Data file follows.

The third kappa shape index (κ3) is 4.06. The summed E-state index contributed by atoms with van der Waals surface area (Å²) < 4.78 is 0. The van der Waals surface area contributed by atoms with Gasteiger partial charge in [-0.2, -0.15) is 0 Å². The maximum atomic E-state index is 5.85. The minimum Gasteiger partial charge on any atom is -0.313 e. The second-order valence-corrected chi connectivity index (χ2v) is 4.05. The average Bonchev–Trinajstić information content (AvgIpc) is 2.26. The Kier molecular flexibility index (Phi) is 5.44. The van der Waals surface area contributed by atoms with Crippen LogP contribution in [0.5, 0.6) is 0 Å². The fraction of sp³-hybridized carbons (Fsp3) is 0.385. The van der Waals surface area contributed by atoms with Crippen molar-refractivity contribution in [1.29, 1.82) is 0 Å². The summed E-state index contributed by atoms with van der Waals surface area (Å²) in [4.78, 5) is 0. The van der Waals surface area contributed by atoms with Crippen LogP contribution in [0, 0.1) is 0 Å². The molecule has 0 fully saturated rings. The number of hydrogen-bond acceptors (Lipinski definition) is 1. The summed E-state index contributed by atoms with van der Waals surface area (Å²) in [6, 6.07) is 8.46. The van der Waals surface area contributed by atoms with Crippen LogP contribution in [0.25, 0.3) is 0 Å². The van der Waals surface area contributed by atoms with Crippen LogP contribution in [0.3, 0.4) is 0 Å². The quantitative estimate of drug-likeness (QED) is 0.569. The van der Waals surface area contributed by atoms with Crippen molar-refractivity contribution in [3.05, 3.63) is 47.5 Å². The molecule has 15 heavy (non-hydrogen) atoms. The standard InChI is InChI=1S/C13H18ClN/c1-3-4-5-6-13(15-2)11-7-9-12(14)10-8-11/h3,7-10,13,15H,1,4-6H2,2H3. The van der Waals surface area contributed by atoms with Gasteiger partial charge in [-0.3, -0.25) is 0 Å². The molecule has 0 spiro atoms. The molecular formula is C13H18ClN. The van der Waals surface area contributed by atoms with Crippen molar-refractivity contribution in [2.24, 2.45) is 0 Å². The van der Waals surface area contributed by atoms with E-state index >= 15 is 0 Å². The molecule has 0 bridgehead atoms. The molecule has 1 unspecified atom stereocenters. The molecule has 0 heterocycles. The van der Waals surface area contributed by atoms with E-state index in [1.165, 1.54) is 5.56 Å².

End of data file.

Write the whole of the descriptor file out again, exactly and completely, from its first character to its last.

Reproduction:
The third kappa shape index (κ3) is 4.06. The summed E-state index contributed by atoms with van der Waals surface area (Å²) < 4.78 is 0. The van der Waals surface area contributed by atoms with Gasteiger partial charge in [-0.2, -0.15) is 0 Å². The maximum atomic E-state index is 5.85. The minimum Gasteiger partial charge on any atom is -0.313 e. The second-order valence-corrected chi connectivity index (χ2v) is 4.05. The average Bonchev–Trinajstić information content (AvgIpc) is 2.26. The Kier molecular flexibility index (Phi) is 5.44. The van der Waals surface area contributed by atoms with Crippen LogP contribution in [0.5, 0.6) is 0 Å². The fraction of sp³-hybridized carbons (Fsp3) is 0.385. The van der Waals surface area contributed by atoms with Crippen molar-refractivity contribution in [1.29, 1.82) is 0 Å². The summed E-state index contributed by atoms with van der Waals surface area (Å²) in [4.78, 5) is 0. The van der Waals surface area contributed by atoms with Crippen LogP contribution in [0, 0.1) is 0 Å². The molecule has 0 fully saturated rings. The number of hydrogen-bond acceptors (Lipinski definition) is 1. The summed E-state index contributed by atoms with van der Waals surface area (Å²) in [6, 6.07) is 8.46. The van der Waals surface area contributed by atoms with Crippen LogP contribution in [0.25, 0.3) is 0 Å². The van der Waals surface area contributed by atoms with Crippen LogP contribution in [0.3, 0.4) is 0 Å². The quantitative estimate of drug-likeness (QED) is 0.569. The van der Waals surface area contributed by atoms with Crippen molar-refractivity contribution in [3.05, 3.63) is 47.5 Å². The molecule has 15 heavy (non-hydrogen) atoms. The standard InChI is InChI=1S/C13H18ClN/c1-3-4-5-6-13(15-2)11-7-9-12(14)10-8-11/h3,7-10,13,15H,1,4-6H2,2H3. The van der Waals surface area contributed by atoms with Gasteiger partial charge in [-0.3, -0.25) is 0 Å². The molecule has 0 spiro atoms. The molecular formula is C13H18ClN. The van der Waals surface area contributed by atoms with Crippen molar-refractivity contribution in [2.24, 2.45) is 0 Å². The van der Waals surface area contributed by atoms with E-state index >= 15 is 0 Å². The molecule has 0 bridgehead atoms. The molecule has 1 unspecified atom stereocenters. The molecule has 0 heterocycles. The van der Waals surface area contributed by atoms with E-state index in [1.165, 1.54) is 5.56 Å².